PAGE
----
Adam and Eve?


Some people say that Adam and Eve weren’t real. Then why is their story in the Bible? How do we know what is real?
Karen E., Orlean, PA

Literal Truth
Literal Interpretation
So, what is real?
  Literal Truth
Catholics believe that the Bible is inspired by God. But, we must not take everything in the Bible as literally true, particularly in the sense of historical and scientific accuracy.

The Catholic Church teaches that the Bible's authors—while inspired by God—were still human beings reflecting their own culture and limited knowledge of science and history. We're hearing the story of God's action in their lives through their eyes and in the voice of their experience.

Literal Interpretation
The Bible is to be taken literally in the sense that we must apply literal rules in interpreting the meaning of any passage. For example, if we are reading a mythic story, we cannot expect it to teach scientific fact.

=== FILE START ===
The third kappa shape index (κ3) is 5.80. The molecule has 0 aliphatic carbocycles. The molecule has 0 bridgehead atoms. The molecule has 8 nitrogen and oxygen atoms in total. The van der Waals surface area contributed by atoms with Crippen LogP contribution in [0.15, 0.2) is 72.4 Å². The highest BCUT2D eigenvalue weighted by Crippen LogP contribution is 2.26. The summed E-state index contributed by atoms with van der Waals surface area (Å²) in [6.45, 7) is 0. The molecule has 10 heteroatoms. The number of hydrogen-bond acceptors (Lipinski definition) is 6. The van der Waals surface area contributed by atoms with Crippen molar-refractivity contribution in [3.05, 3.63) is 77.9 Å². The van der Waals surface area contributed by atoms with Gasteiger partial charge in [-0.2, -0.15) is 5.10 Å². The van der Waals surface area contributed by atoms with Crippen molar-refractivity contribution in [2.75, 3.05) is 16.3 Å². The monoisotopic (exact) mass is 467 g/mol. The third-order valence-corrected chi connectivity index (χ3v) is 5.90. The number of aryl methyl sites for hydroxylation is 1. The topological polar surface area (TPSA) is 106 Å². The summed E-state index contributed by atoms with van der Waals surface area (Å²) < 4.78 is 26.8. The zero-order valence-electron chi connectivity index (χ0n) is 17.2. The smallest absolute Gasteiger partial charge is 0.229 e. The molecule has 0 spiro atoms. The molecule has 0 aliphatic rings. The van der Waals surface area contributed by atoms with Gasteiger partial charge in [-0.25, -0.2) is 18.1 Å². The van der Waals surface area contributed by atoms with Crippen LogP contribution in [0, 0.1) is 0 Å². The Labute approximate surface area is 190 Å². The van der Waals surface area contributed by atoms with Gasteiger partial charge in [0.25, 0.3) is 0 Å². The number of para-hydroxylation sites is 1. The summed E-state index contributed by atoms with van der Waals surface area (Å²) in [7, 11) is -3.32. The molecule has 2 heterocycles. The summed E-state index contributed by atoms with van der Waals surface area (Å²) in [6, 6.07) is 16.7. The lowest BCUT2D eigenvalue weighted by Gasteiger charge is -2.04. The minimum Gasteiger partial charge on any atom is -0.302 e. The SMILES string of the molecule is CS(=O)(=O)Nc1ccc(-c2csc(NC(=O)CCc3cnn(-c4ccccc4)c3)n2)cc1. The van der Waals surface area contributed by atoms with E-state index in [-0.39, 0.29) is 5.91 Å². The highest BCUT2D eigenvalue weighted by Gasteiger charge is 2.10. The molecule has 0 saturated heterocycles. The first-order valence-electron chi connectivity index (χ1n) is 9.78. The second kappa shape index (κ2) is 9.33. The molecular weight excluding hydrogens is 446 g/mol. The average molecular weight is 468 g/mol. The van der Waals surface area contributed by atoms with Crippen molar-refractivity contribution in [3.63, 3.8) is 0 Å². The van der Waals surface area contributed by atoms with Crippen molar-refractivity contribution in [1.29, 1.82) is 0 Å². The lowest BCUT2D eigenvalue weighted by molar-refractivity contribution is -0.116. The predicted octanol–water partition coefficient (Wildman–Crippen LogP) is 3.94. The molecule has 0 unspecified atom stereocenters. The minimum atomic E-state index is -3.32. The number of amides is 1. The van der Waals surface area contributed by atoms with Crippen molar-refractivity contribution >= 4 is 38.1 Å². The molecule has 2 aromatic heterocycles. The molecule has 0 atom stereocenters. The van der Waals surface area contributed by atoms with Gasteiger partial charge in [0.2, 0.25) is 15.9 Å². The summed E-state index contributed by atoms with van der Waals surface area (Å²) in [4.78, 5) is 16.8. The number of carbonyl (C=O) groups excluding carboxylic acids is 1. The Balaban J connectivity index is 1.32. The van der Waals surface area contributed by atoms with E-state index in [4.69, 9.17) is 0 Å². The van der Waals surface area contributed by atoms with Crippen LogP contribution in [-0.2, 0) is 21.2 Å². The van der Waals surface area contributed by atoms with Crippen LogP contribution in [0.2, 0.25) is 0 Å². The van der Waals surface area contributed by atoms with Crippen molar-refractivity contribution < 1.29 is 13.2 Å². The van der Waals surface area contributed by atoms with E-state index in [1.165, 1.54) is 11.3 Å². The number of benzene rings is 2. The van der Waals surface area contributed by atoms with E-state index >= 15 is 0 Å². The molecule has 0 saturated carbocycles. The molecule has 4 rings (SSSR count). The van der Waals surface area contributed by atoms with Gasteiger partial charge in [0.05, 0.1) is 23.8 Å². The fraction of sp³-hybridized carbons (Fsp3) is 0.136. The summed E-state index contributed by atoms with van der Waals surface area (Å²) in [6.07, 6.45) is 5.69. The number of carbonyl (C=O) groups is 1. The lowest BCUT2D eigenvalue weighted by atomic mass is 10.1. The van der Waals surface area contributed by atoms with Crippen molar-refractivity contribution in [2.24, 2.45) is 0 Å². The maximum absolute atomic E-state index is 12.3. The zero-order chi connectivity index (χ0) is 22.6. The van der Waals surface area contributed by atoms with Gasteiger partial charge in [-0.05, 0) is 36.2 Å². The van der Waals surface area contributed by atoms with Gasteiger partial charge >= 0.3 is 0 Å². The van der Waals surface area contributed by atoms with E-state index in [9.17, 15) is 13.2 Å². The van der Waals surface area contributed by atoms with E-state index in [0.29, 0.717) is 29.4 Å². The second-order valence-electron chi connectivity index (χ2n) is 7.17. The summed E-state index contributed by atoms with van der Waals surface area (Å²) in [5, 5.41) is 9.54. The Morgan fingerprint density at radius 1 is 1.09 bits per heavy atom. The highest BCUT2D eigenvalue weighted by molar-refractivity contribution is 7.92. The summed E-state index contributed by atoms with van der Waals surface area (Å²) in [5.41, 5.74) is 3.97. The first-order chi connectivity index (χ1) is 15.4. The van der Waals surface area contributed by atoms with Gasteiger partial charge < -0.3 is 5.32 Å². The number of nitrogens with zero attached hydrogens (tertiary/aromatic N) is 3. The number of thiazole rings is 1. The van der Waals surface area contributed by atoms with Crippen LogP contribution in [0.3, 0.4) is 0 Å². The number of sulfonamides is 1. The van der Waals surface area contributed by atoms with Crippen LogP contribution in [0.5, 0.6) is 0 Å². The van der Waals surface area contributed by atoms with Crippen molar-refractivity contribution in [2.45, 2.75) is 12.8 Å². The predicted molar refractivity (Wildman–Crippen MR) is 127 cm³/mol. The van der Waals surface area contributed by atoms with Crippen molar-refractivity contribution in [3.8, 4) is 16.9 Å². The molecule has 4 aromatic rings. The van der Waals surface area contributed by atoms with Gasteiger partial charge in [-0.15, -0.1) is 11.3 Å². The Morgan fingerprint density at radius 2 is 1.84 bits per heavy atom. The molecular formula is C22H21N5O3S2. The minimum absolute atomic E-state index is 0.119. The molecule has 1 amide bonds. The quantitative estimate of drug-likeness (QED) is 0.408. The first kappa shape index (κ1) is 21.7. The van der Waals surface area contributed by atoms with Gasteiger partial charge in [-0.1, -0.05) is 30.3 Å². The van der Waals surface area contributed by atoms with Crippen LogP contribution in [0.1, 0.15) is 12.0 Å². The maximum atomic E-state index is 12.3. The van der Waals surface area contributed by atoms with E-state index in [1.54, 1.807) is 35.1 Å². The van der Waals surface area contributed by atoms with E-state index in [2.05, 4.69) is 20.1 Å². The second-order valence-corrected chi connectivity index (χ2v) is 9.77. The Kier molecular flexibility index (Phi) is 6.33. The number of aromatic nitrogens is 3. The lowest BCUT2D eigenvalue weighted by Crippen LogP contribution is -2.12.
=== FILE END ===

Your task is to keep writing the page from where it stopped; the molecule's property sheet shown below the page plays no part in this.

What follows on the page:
Don’t get hung up on the details—the authors of the biblical books didn’t.

So, what is real?
The family of faith’s conviction that God cares about the world and its people, and that God somehow acts in our lives. The authors of the Bible were less concerned about telling exactly what happened than with seeing what an event meant, how it showed God at work in their lives.

Remember, the Bible contains stories of almost every imaginable human situation, from terrible suffering to great joy, from cruel betrayal to faithful love. No matter what our experiences are, we can usually find them echoed in the words of Scripture.

These stories remind us that no matter what is happening in our lives, God loves us and calls us to be part of a bigger plan. Seeing the plan and appreciating God's activity in human life are central reasons for reading the Bible.
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